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  • Author: Mercedes Prieto
  • Publication Date: 06-2017
  • Content Type: Working Paper
  • Institution: Kellogg Institute for International Studies
  • Abstract: This paper examines the Andean Indigenist Program (AIP) sponsored by the International Labour Organization (ILO), other United Nations agencies, and the Andean states as a response to their need to administer rural Andean populations. The paper argues that development, as a globalized mode of administration of indigenous peoples, overlaps both the old national concerns about political integration of such peoples and the protection of indigenous workers advocated by the ILO. In this sense, development is a discourse with multiple layers; it is not merely a novel cultural artifact produced in the framework of the Cold War but a product of long global and national debates over the governance of indigenous peoples. At the same time, this convergence of integration, social protection, and development sparked concerns about indigenous women that guided actions to confine them as mothers in the home while also educating them and offering them a public role as subjects empowered to receive and reproduce locally the policies of the program and the national state—a process that was resisted and challenged by women themselves. The AIP is not only a product of global discourses but embodies interventions through discursive imagery and bureaucratic mechanisms installed in state apparatuses to foster social protection in rural areas. Its effectiveness as a mechanism for the administration of populations comes from an encounter between the economy and processes of self-subjection to the state through what came to be called “community development.”
  • Topic: International Affairs
  • Political Geography: Global Focus
  • Author: Ana Arjona
  • Publication Date: 06-2017
  • Content Type: Working Paper
  • Institution: Kellogg Institute for International Studies
  • Abstract: War zones are usually portrayed as chaotic and anarchic. In irregular civil wars, however, they are often ordered. Furthermore, different forms of order often coexist in areas controlled by the same non-state armed group, where the behavior of both civilians and combatants vary substantially. What explains this variation? In this paper I present a theory of the creation of order in war zones that analyzes the behavior of non-state armed groups, the responses of local populations, and the effect of their interaction on wartime institutions. My central argument is that disorder emerges when armed groups have short time horizons, which usually happens when they fight for control with other warring sides or are undisciplined; under these conditions, they are unlikely to establish a social contract with the local population. When armed groups have a long time horizon, a social contract is established, giving place to a new order. In this new order, armed groups may intervene minimally or broadly in civilian affairs; their choice, I argue, depends on the likelihood of organized civilian resistance, which is, in turn, a function of the quality of pre-existing local institutions, especially those dealing with adjudication of disputes. I also present extensions of the theory that account for variation in the strategic value of territory, variation in local capacity for collective action, and armed groups’ information about local institutions.
  • Topic: International Affairs, Political Theory
  • Political Geography: Global Focus
  • Author: Mario Maggioni, Simona Beretta
  • Publication Date: 05-2017
  • Content Type: Working Paper
  • Institution: Kellogg Institute for International Studies
  • Abstract: This paper is about measuring if and how vulnerable persons’ choices and attitudes change when they undergo a significant modification in their lives, as they begin experiencing care and support within durable relationships in love-based communities. Although there is anecdotal evidence that love-based experiences produce a restorative and rehabilitative impact on vulnerable people’s lives, we still lack adequate empirical frameworks for measuring the transformative power of such experiences on individual choices and attitudes. This paper proposes an innovative methodology for measuring personal transformation. We use a mix of behavioral economics experiments, textual analysis, and validated psychological tests to perform a longitudinal analysis of individuals in love-based communities. Changes in behavioral parameters and qualitative answers, observed over a significant period of love-based “treatment,” provide empirical evidence of the transformative impact on deep behavioral traits and attitudes (altruism, gratitude, sincerity, trust). This methodology, which significantly innovates on existing behavioral experiments and on conventional longitudinal studies and field experiments, has been applied to three ongoing case studies of love-based treatment: 1) formerly addicted people living in Italian rehab communities; 2) Californian convicts attending Guiding Rage into Power (GRIP) programs; 3) vulnerable schoolchildren experiencing Distance Support in Goma, Democratic Republic of the Congo. This paper is meant to present our methodology to researchers interested in human and social development, hoping to receive from them comments, suggestions, and possibly interest in a collaboration on other case studies.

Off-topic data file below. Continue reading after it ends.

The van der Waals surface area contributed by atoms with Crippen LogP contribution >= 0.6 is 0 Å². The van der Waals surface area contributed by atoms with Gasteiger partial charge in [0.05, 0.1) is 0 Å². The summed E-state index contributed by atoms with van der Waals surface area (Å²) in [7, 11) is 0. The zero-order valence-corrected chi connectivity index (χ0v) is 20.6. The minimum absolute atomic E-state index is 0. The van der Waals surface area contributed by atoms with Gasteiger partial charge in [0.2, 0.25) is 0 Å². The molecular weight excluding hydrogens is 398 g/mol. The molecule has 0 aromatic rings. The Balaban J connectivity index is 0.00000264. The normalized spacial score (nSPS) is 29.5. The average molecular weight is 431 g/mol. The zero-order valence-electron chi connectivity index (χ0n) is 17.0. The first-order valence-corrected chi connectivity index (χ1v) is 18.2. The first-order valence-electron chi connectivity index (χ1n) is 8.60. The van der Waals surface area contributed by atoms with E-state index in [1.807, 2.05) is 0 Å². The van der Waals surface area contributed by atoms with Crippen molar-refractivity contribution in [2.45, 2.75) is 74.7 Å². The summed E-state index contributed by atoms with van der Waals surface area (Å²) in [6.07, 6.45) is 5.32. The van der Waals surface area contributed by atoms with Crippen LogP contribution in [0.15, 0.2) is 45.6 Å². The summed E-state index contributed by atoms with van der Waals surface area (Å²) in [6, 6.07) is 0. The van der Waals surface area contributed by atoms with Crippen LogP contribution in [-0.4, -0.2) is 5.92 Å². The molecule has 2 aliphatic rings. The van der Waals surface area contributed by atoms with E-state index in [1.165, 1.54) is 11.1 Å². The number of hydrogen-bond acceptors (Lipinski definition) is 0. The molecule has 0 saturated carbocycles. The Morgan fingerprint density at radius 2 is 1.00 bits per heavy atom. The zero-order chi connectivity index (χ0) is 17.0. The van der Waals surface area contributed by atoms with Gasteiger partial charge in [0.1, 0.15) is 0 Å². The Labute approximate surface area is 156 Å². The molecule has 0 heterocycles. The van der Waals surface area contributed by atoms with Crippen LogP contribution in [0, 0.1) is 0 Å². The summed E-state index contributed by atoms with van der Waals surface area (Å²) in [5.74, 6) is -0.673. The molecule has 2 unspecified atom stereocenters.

• Topic: International Affairs
  • Political Geography: Global Focus
  • Author: Mathew Singer
  • Publication Date: 04-2017
  • Content Type: Working Paper
  • Institution: Kellogg Institute for International Studies
  • Abstract: Theories of democratic legitimacy argue that people who believe that the government is well managed and that the government represents their interests are likely to defend the democratic status quo. Principal-agent theory predicts, however, that these same groups are also more likely to support the executive taking steps to restrict free speech or opposition rights via delegative democracy. Citizens who feel represented by an ideologically sympathetic and competent executive may be willing to delegate to him or her authority to restrict the opposition, even at the expense of civil rights. Survey data from eighteen Latin American countries from 2006 to 2012 are consistent with the principal-agent hypothesis; those who voted for the ruling party in the previous election or who perceive that the economy is strong are more likely to favor restrictions on civil rights for regime opponents. Political winners are particularly likely to display low levels of tolerance for expressions of opposition in polarized party systems. Thus, for democracy to prosper, it must not only satisfy the losers of political and economic processes but also find ways to encourage winners to exercise restraint.